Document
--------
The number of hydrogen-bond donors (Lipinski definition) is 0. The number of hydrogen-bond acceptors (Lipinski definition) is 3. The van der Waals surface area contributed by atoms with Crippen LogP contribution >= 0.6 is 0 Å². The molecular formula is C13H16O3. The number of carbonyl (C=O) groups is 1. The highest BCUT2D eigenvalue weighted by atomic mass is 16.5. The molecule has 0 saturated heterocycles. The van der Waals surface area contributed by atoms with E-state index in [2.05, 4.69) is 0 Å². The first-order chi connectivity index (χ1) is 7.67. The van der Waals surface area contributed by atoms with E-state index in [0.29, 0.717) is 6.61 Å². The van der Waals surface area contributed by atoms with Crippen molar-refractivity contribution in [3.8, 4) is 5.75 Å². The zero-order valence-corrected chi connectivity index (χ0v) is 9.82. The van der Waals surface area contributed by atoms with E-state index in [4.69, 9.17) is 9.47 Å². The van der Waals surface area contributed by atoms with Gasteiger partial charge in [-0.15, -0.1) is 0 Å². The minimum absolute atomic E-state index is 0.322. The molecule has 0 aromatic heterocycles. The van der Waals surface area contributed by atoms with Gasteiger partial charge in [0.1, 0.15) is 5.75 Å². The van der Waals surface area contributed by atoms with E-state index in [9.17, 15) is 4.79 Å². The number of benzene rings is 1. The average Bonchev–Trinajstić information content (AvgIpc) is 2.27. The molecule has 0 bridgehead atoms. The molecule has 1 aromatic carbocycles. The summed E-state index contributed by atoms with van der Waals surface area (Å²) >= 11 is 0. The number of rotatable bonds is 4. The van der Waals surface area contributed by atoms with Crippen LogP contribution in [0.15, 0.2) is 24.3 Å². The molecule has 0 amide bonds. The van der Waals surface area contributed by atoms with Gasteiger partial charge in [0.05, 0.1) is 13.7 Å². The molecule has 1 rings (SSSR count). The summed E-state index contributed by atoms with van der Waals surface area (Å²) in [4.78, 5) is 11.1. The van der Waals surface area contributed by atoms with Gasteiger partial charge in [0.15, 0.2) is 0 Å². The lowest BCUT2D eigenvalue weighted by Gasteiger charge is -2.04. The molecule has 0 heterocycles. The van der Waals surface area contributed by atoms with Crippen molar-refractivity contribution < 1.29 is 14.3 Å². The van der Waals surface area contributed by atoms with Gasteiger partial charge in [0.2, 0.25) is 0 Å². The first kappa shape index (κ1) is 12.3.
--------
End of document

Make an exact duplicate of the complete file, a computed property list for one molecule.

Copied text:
The number of hydrogen-bond donors (Lipinski definition) is 0. The number of hydrogen-bond acceptors (Lipinski definition) is 3. The van der Waals surface area contributed by atoms with Crippen LogP contribution >= 0.6 is 0 Å². The molecular formula is C13H16O3. The number of carbonyl (C=O) groups is 1. The highest BCUT2D eigenvalue weighted by atomic mass is 16.5. The molecule has 0 saturated heterocycles. The van der Waals surface area contributed by atoms with E-state index in [2.05, 4.69) is 0 Å². The first-order chi connectivity index (χ1) is 7.67. The van der Waals surface area contributed by atoms with E-state index in [0.29, 0.717) is 6.61 Å². The van der Waals surface area contributed by atoms with Crippen molar-refractivity contribution in [3.8, 4) is 5.75 Å². The zero-order valence-corrected chi connectivity index (χ0v) is 9.82. The van der Waals surface area contributed by atoms with E-state index in [4.69, 9.17) is 9.47 Å². The van der Waals surface area contributed by atoms with Gasteiger partial charge in [-0.15, -0.1) is 0 Å². The minimum absolute atomic E-state index is 0.322. The molecule has 0 aromatic heterocycles. The van der Waals surface area contributed by atoms with Gasteiger partial charge in [0.1, 0.15) is 5.75 Å². The van der Waals surface area contributed by atoms with E-state index in [9.17, 15) is 4.79 Å². The number of benzene rings is 1. The average Bonchev–Trinajstić information content (AvgIpc) is 2.27. The molecule has 0 bridgehead atoms. The molecule has 1 aromatic carbocycles. The summed E-state index contributed by atoms with van der Waals surface area (Å²) >= 11 is 0. The number of rotatable bonds is 4. The van der Waals surface area contributed by atoms with Crippen LogP contribution in [0.15, 0.2) is 24.3 Å². The molecule has 0 amide bonds. The van der Waals surface area contributed by atoms with Gasteiger partial charge in [0.05, 0.1) is 13.7 Å². The molecule has 1 rings (SSSR count). The summed E-state index contributed by atoms with van der Waals surface area (Å²) in [4.78, 5) is 11.1. The van der Waals surface area contributed by atoms with Gasteiger partial charge in [0.15, 0.2) is 0 Å². The lowest BCUT2D eigenvalue weighted by Gasteiger charge is -2.04. The molecule has 0 heterocycles. The van der Waals surface area contributed by atoms with Crippen molar-refractivity contribution < 1.29 is 14.3 Å². The van der Waals surface area contributed by atoms with Gasteiger partial charge in [0.2, 0.25) is 0 Å². The first kappa shape index (κ1) is 12.3.